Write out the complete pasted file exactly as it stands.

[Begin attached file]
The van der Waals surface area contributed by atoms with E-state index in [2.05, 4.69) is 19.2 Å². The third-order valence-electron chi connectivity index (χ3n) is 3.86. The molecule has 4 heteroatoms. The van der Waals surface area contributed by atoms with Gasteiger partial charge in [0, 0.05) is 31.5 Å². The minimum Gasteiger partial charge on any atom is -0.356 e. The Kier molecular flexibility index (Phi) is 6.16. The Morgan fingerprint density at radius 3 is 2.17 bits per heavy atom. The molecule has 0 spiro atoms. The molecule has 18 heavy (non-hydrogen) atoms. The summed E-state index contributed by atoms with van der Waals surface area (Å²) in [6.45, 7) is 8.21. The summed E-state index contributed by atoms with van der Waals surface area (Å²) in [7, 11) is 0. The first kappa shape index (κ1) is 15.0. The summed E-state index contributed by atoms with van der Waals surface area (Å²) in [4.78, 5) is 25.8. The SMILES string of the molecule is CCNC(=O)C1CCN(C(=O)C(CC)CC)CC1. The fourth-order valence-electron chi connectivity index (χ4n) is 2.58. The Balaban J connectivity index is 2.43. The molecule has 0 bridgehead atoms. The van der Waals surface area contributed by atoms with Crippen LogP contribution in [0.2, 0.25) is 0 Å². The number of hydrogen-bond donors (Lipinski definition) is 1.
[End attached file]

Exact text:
The van der Waals surface area contributed by atoms with E-state index in [2.05, 4.69) is 19.2 Å². The third-order valence-electron chi connectivity index (χ3n) is 3.86. The molecule has 4 heteroatoms. The van der Waals surface area contributed by atoms with Gasteiger partial charge in [0, 0.05) is 31.5 Å². The minimum Gasteiger partial charge on any atom is -0.356 e. The Kier molecular flexibility index (Phi) is 6.16. The Morgan fingerprint density at radius 3 is 2.17 bits per heavy atom. The molecule has 0 spiro atoms. The molecule has 18 heavy (non-hydrogen) atoms. The summed E-state index contributed by atoms with van der Waals surface area (Å²) in [6.45, 7) is 8.21. The summed E-state index contributed by atoms with van der Waals surface area (Å²) in [7, 11) is 0. The first kappa shape index (κ1) is 15.0. The summed E-state index contributed by atoms with van der Waals surface area (Å²) in [4.78, 5) is 25.8. The SMILES string of the molecule is CCNC(=O)C1CCN(C(=O)C(CC)CC)CC1. The fourth-order valence-electron chi connectivity index (χ4n) is 2.58. The Balaban J connectivity index is 2.43. The molecule has 0 bridgehead atoms. The van der Waals surface area contributed by atoms with Crippen LogP contribution in [0.2, 0.25) is 0 Å². The number of hydrogen-bond donors (Lipinski definition) is 1.